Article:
Recently, David Stark, Founder of Rome Pays Off, the lifestyle brand that bridges art and fashion worlds, successfully bid on a now-rare and unique pair of Reebok sneakers. They were Reeboppers, a collaboration between the shoe company and the estate of artist Jean-Michel Basquiat, originally released in a limited edition of 60 pairs and exclusively available at the Museum of Contemporary Art Los Angeles. Notably, the partnership between Reebok and Basquiat’s agent was facilitated by licensing agency Artestar, which Stark launched in 2003. 

This anecdote, as told to Jing Culture & Commerce by Rome Pays Off’s Christina Burns, illustrates the cultural capital to be had in the fusion of fashion and art in an institutional context, not just 16 years ago, but today. “Fashion gives accessibility to art,” says Burns, “and art can give more context to fashion.”

It’s in this nexus that Rome Pays Off operates. Inspired by the Basquiat artwork, “Rome Pays Off,” the NYC-based brand helps brands evolve beyond traditional gift-shop offerings to create collectible pieces that celebrate a crossover of creative industries. As the company’s CEO, Burns has a comprehensive understanding of the museum and fashion worlds, having graduated from the Fashion Institute of Technology around 30 years ago, and worked in the merchandising division of the Metropolitan Museum of Art and in product development at the Museum of Fine Art in Boston.

Rome Pays Off’s Basquiat collection. Images: Rome Pays Off. Artwork © Estate of Jean-Michel Basquiat. Licensed by Artestar.

Despite the rise of sophisticated, digitally savvy cultural consumers, museums remain largely lacking in premium product offerings. For example, Rome Pays Off’s Basquiat x Browns capsule collection, though launched to coincide with the Barbican’s 2017 Boom For Real exhibition, was not stocked in the museum’s gift shop. Conversely, the brand’s latest Ai Weiwei Zodiac Collection can be bought at Pace Prints, which is currently staging Ai Weiwei: Year of the Ox. It’s why Burns, below, emphasizes on the full potential of premium artist goods that has been boosted by street and luxury commerce, highlighting an aspect of licensing and merchandising that cultural institutions should have on their radar.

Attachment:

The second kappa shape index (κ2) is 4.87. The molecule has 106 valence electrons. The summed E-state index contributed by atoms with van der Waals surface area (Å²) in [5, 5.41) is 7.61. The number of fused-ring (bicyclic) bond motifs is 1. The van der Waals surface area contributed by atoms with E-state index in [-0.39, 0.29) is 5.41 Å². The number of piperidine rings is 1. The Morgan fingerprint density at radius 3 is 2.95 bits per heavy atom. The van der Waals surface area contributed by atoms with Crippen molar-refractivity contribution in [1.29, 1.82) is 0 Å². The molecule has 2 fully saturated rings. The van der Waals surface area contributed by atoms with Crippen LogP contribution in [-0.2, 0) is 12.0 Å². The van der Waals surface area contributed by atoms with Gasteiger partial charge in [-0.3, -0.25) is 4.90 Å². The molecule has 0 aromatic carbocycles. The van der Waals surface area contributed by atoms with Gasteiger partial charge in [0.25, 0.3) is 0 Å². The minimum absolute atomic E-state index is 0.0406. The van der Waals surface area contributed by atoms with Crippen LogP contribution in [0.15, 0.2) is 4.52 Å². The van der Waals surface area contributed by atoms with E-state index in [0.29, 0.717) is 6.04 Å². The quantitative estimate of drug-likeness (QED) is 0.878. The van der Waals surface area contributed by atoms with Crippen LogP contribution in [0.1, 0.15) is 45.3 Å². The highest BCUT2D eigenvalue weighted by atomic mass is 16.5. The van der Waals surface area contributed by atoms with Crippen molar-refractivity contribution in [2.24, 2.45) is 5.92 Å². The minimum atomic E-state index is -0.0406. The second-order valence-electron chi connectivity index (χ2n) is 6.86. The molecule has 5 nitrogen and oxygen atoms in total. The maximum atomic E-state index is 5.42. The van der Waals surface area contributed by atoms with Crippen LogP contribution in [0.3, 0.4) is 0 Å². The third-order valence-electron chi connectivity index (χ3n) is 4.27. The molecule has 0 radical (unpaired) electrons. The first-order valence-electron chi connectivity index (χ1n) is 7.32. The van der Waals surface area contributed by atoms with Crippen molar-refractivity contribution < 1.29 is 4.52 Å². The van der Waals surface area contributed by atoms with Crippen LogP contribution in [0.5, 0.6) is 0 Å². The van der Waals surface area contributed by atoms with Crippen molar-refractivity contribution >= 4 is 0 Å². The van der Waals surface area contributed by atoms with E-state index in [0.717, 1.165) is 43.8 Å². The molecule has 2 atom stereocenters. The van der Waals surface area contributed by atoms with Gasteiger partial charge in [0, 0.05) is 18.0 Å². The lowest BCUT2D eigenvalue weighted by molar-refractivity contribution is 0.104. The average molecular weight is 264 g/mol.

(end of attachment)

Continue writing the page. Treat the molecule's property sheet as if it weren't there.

Why does merchandise matter today, particularly for museums hoping to engage with a younger demographic?
People may not be able to buy original artwork by a particular artist, but they can buy a hoodie. Merchandise has definitely got to be more meaningful today. Young people have driven a need for better quality with more thoughtful product development.

Rashid Johnson Escape Collages capsule collection by Rome Pays Off. Image: Rome Pays Off

What’s the thinking behind Rome Pays Off’s products?
Well, I started out saying, “We don’t make key rings.” Our first mission at Rome Pays Off was to create elevated, art-related merchandise and street fashion, but then one very well-known living artist said he was concerned about having something that was appropriate for schoolchildren to buy. It was justified in that case; we had to be a little more grounded about it. When a consumer buys one of our T-shirts, they might not be thinking about the history or thought behind it, but once time has passed, it’ll still be crisp, soft, and one of their favorite T-shirts. That thought process didn’t exist 20-30 years ago.

How does Rome Pay Off translate or channel artwork into on-trend pieces?
We’re always on trend with our silhouettes – we just did a line for an Ai Weiwei pop-up with a boxier cut, for example. We learned that to be on trend, we had to create our goods from scratch. It’s understanding the artist, the art, doing the homework. If you do all of that well, you manage to speak to a younger audience and then, you’re ahead of the curve.

What have you observed about the evolution of museum merchandise?
Back in the ‘90s, artist merchandise was very standardized — it was Van Gogh on an umbrella or Monet in a square on a plain white T-shirt. But things have become more thoughtful, because you’re creating products that are really for super fans of an artist; [artists are] celebrities now. 

And how does premium merchandise benefit a museum?
There is the benefit of revenue and marketing, but the most important one is relevance. As young people are so digital, you’re also getting the added benefit of them spreading the word about what they’ve purchased on their social channel if you’re doing it well. 


Jing Culture & Commerce